Mechanisms of the central depressive effects of magnolol and honokiol

Electrophysiological experiments were carried out to evaluate the mechanism of the central depressive effect of magnolol and honokiol. Magnolol (30 mg/kg) caused a decrease in spontaneous arousal pattern in the hippocampus and induced periodic spindle bursts in the sensory and motor cortices (Watanabe et al., 1983a). Comparatively higher concentrations of magnolol (10-5 and 10-4 M) selectively inhibited the size of spontaneous ventral root potential without eliciting a marked change in the dorsal root potential, and also inhibited the ventral root potential induced by glutamate and aspartate (Kudo and Watanabe, 1984). However, the GABA-induced potential could not be inhibited by magnolol. These findings indicate that the muscle relaxing effect of high doses of magnolol is produced via inhibition of the stimulatory neurotransmission and increase in the threshold of firing of motor neurons.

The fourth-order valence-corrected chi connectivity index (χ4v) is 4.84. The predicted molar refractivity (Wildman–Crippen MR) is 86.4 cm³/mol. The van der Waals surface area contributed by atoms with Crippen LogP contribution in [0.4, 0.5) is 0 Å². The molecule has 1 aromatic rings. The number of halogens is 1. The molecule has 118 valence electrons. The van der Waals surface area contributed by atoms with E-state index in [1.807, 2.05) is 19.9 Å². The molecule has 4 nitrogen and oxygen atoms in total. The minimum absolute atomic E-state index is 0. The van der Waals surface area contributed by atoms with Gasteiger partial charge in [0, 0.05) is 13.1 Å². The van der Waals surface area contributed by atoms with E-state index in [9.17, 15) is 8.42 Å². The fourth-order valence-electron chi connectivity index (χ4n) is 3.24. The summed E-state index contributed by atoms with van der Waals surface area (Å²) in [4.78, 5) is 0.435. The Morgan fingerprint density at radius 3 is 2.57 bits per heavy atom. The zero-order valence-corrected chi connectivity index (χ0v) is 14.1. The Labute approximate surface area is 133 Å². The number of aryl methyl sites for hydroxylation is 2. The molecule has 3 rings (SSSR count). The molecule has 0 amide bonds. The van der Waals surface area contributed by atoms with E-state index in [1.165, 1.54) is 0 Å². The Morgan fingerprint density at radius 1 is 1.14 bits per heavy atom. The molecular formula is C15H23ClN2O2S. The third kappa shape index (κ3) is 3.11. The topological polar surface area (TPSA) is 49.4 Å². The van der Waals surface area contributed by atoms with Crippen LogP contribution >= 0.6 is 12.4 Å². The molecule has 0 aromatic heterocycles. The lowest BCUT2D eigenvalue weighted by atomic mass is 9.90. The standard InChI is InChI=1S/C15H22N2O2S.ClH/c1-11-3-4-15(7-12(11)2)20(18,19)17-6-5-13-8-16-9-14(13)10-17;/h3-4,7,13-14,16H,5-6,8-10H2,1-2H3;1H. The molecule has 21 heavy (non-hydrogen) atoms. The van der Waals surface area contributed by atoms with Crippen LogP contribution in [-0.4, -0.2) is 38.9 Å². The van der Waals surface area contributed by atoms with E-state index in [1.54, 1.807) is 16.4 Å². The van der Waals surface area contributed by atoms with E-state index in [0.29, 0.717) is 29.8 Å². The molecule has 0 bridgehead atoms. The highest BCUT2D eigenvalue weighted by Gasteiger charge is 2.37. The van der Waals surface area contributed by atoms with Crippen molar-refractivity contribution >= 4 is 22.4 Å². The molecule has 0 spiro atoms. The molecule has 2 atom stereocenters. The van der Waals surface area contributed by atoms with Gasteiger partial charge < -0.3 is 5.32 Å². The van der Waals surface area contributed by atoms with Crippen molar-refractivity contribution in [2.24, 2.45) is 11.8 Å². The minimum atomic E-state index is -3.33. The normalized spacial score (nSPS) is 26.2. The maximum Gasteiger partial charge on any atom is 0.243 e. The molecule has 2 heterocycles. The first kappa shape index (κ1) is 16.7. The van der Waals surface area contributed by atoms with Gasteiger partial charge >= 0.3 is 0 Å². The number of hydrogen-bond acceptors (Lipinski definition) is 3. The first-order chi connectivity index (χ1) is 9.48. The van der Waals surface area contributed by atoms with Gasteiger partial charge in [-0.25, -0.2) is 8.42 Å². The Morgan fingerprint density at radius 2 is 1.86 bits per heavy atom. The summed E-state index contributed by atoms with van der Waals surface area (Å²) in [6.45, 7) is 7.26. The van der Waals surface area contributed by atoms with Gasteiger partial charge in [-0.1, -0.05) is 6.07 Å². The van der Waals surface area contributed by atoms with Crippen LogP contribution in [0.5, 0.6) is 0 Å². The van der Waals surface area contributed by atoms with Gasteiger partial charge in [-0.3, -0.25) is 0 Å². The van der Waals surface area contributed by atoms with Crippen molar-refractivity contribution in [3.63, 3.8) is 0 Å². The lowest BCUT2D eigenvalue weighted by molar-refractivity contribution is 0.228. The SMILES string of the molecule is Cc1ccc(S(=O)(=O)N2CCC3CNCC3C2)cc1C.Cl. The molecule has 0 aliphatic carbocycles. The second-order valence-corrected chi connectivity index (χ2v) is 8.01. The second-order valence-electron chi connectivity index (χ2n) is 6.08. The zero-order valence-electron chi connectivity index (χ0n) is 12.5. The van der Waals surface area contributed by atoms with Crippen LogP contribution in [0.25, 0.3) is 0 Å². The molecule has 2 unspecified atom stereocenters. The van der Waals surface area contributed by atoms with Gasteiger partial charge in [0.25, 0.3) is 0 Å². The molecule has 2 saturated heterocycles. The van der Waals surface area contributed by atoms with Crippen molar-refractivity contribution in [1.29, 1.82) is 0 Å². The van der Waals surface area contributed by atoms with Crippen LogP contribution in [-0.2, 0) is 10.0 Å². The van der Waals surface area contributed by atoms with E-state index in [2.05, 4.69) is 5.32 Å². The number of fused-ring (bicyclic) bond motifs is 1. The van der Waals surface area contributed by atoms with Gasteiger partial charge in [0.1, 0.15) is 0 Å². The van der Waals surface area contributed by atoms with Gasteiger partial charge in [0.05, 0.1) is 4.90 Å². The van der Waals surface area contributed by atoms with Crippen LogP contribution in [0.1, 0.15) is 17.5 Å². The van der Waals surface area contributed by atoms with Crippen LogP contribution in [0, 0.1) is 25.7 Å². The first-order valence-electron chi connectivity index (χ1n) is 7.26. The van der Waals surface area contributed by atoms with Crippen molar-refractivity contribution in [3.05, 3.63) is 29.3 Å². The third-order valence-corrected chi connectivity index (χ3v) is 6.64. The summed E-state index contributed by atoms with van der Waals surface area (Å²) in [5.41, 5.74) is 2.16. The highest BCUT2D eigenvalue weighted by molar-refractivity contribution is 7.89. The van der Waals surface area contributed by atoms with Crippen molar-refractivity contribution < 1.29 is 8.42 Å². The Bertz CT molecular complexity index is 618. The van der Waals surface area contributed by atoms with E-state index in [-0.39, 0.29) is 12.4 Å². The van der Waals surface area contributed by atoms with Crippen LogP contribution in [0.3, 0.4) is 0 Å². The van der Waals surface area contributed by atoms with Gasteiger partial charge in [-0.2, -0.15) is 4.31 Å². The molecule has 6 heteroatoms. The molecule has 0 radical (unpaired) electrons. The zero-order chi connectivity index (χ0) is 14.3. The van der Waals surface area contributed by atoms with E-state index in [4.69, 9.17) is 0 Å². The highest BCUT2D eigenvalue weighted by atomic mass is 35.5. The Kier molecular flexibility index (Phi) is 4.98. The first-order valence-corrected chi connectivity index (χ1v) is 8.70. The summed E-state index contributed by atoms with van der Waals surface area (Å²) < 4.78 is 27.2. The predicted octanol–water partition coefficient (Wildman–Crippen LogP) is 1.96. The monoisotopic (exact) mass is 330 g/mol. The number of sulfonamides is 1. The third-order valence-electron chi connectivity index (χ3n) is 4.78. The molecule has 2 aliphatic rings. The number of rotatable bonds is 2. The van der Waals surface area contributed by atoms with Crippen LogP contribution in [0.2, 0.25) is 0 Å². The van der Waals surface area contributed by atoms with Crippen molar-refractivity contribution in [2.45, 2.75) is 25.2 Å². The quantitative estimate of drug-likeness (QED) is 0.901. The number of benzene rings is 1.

Neurochemical evaluation revealed that honokiol (1-10 |iM), but not magnolol (1-10 |iM), elicited a concentration-dependent enhancement of 25 mM K+-evoked acetylcholine (ACh) release from rat hippocampus slices (Tsai et al., 1995b). Addition of tetrodotoxin (1 |iM), pilocarpine (1 |iM) or methoctamine (1 |iM) had no effect on the enhanced ACh release by honokiol. These results indicate that part of the central depressive effect of honokiol is produced through an enhancement of K+-evoked ACh release directly on hippocampal cholinergic terminals via receptors other than M2 cholinergic subtypes. Taken together, the results from the behavioral, electrophysiological and neurochemical evaluations strongly suggest that magnolol and honokiol show an inhibitory effect on several areas of the brain such as the hypothalamic and reticular formation ascending activating systems as well as the spinal cord.

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